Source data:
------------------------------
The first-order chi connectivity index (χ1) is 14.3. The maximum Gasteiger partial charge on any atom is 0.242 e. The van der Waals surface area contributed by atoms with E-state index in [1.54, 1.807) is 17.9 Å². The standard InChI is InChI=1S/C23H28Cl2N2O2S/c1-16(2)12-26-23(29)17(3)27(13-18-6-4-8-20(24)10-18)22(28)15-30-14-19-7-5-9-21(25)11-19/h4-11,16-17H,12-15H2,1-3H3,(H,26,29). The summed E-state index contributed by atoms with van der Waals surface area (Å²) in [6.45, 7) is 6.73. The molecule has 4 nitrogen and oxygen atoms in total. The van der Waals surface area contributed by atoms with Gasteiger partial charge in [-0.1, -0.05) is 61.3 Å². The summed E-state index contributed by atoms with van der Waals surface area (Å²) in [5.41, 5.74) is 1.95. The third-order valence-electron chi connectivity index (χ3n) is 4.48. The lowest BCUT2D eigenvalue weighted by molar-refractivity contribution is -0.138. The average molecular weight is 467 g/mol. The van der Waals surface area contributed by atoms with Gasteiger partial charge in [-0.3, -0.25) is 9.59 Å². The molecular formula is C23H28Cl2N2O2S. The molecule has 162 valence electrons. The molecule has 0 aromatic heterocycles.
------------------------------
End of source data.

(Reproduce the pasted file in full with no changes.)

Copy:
The first-order chi connectivity index (χ1) is 14.3. The maximum Gasteiger partial charge on any atom is 0.242 e. The van der Waals surface area contributed by atoms with E-state index in [1.54, 1.807) is 17.9 Å². The standard InChI is InChI=1S/C23H28Cl2N2O2S/c1-16(2)12-26-23(29)17(3)27(13-18-6-4-8-20(24)10-18)22(28)15-30-14-19-7-5-9-21(25)11-19/h4-11,16-17H,12-15H2,1-3H3,(H,26,29). The summed E-state index contributed by atoms with van der Waals surface area (Å²) in [6.45, 7) is 6.73. The molecule has 4 nitrogen and oxygen atoms in total. The van der Waals surface area contributed by atoms with Gasteiger partial charge in [-0.1, -0.05) is 61.3 Å². The summed E-state index contributed by atoms with van der Waals surface area (Å²) in [5.41, 5.74) is 1.95. The third-order valence-electron chi connectivity index (χ3n) is 4.48. The lowest BCUT2D eigenvalue weighted by molar-refractivity contribution is -0.138. The average molecular weight is 467 g/mol. The van der Waals surface area contributed by atoms with Gasteiger partial charge in [-0.3, -0.25) is 9.59 Å². The molecular formula is C23H28Cl2N2O2S. The molecule has 162 valence electrons. The molecule has 0 aromatic heterocycles.